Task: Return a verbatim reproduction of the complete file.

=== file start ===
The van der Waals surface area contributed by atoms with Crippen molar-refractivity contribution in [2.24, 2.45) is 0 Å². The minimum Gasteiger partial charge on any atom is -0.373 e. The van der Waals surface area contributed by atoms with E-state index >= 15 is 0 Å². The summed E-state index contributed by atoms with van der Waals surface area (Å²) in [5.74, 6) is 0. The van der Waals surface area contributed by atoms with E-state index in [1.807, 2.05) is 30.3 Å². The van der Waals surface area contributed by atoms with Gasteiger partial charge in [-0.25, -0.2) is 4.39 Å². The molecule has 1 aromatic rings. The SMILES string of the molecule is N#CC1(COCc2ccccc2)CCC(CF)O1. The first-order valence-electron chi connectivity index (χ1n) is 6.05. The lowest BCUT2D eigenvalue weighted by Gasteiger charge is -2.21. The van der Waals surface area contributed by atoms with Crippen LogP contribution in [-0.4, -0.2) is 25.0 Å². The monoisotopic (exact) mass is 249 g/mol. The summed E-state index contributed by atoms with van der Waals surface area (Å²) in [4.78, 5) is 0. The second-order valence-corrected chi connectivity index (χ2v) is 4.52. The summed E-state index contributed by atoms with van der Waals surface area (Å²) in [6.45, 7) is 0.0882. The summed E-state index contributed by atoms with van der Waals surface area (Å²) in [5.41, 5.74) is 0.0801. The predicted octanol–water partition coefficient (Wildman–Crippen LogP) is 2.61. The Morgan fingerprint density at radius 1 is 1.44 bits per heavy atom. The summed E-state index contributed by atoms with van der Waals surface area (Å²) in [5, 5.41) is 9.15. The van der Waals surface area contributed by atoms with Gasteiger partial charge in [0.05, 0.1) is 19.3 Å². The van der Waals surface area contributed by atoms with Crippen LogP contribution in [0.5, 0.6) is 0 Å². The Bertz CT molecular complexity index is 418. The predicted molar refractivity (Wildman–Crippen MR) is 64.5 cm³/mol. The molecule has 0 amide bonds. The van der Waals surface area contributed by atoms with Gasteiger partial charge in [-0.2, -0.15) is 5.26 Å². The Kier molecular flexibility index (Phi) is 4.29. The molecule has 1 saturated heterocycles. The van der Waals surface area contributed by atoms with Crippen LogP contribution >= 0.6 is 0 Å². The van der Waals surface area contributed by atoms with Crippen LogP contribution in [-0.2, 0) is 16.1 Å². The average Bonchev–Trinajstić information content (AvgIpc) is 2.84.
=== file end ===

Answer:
The van der Waals surface area contributed by atoms with Crippen molar-refractivity contribution in [2.24, 2.45) is 0 Å². The minimum Gasteiger partial charge on any atom is -0.373 e. The van der Waals surface area contributed by atoms with E-state index >= 15 is 0 Å². The summed E-state index contributed by atoms with van der Waals surface area (Å²) in [5.74, 6) is 0. The van der Waals surface area contributed by atoms with E-state index in [1.807, 2.05) is 30.3 Å². The van der Waals surface area contributed by atoms with Gasteiger partial charge in [-0.25, -0.2) is 4.39 Å². The molecule has 1 aromatic rings. The SMILES string of the molecule is N#CC1(COCc2ccccc2)CCC(CF)O1. The first-order valence-electron chi connectivity index (χ1n) is 6.05. The lowest BCUT2D eigenvalue weighted by Gasteiger charge is -2.21. The van der Waals surface area contributed by atoms with Crippen LogP contribution in [-0.4, -0.2) is 25.0 Å². The monoisotopic (exact) mass is 249 g/mol. The summed E-state index contributed by atoms with van der Waals surface area (Å²) in [4.78, 5) is 0. The second-order valence-corrected chi connectivity index (χ2v) is 4.52. The summed E-state index contributed by atoms with van der Waals surface area (Å²) in [6.45, 7) is 0.0882. The summed E-state index contributed by atoms with van der Waals surface area (Å²) in [5.41, 5.74) is 0.0801. The predicted octanol–water partition coefficient (Wildman–Crippen LogP) is 2.61. The Morgan fingerprint density at radius 1 is 1.44 bits per heavy atom. The summed E-state index contributed by atoms with van der Waals surface area (Å²) in [5, 5.41) is 9.15. The van der Waals surface area contributed by atoms with Gasteiger partial charge in [0.05, 0.1) is 19.3 Å². The van der Waals surface area contributed by atoms with Crippen LogP contribution in [0.5, 0.6) is 0 Å². The Bertz CT molecular complexity index is 418. The predicted molar refractivity (Wildman–Crippen MR) is 64.5 cm³/mol. The molecule has 0 amide bonds. The van der Waals surface area contributed by atoms with Gasteiger partial charge in [-0.2, -0.15) is 5.26 Å². The Kier molecular flexibility index (Phi) is 4.29. The molecule has 1 saturated heterocycles. The van der Waals surface area contributed by atoms with Crippen LogP contribution >= 0.6 is 0 Å². The van der Waals surface area contributed by atoms with Crippen LogP contribution in [-0.2, 0) is 16.1 Å². The average Bonchev–Trinajstić information content (AvgIpc) is 2.84.